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Wednesday, July 9, 2008

They said it was a new policy, just out: Denial of care for an insured undocumented immigrant

Over the Memorial Day weekend, a 9-year-old girl in the Bronx, New York went grocery shopping with her mother. A man banged into Lauren's left arm with his cart, tearing away part of a big mole. Her mother brought her to the local hospital's Emergency Room, where a biopsy of the mole revealed that Lauren had a serious skin cancer - melanoma.

At a cancer hospital, she was scheduled to have the mole, surrounding tissue lymph nodes in her arm removed, and to have scans of her lungs and liver. Yet no treatment has started: Lauren was born in Ireland, and is not a legal resident of the US. Since age 4, she has had regular checkups and immunizations through a managed care company that was set up by the Roman Catholic bishops of New York under contract with the state to provide Child Health Plus insurance – which had been created precisely for children who did not qualify for ordinary government insurance.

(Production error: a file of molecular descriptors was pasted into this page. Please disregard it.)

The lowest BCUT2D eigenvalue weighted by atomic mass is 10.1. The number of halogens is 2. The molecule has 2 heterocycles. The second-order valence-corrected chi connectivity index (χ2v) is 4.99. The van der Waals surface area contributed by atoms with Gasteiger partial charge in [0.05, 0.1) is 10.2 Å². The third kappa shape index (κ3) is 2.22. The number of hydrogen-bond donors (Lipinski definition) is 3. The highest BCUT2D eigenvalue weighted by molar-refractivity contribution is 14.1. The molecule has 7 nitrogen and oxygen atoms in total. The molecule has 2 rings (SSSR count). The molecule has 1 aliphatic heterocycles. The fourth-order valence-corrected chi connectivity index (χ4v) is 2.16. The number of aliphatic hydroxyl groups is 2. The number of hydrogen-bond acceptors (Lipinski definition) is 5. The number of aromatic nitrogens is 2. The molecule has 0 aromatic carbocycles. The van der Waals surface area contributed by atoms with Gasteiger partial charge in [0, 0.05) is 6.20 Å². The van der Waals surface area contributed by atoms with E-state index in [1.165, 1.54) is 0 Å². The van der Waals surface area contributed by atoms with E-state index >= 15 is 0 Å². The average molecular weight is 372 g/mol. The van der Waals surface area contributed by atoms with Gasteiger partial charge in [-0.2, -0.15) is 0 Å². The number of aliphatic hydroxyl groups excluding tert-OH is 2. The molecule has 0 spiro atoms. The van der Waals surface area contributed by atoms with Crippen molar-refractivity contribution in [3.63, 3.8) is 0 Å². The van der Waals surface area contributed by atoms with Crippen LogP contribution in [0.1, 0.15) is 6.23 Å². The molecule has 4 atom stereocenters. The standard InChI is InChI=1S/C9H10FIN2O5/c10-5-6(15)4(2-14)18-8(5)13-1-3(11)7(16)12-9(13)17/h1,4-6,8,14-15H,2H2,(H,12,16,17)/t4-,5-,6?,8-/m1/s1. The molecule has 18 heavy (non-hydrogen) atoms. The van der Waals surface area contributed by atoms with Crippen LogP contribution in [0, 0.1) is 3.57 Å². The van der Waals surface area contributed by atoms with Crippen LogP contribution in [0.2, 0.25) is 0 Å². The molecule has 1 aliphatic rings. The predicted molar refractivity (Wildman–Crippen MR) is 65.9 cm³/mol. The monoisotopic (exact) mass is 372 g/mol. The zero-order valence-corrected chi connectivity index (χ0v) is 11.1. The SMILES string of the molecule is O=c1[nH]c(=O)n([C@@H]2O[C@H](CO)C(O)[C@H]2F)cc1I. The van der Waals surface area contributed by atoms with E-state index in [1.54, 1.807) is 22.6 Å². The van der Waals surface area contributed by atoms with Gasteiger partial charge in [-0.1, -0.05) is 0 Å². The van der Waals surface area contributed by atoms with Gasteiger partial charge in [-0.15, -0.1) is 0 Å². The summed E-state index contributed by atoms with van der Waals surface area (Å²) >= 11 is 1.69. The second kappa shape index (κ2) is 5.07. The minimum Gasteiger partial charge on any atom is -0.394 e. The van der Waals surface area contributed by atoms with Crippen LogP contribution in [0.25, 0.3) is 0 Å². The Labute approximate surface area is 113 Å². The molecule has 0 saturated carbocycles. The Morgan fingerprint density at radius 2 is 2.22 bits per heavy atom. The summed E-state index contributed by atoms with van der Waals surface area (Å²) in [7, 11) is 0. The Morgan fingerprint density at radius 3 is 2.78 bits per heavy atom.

Her mother said, "Around the 14th of June I got the call that since she did not have any [legal] status, her request was being denied. I never heard anything about this until she got sick. They said it was a new policy, just out."

Though several employees of the insurer have said the matter has been resolved, Lauren still has not received treatment. Most recently, the surgery, which had been rescheduled for Wednesday, was further postponed because the hospital is not a member of the insurer's network of providers.

Advice to undocumented immigrants needing health care: Your local newspaper and your congressman may be strong champions. The Irish Times and the office of U.S. Senator Charles Schumer are now helping Lauren.

Read another child’s healthcare access story.

Thanks to Jim Dwyer for the source story in today's NY Times.

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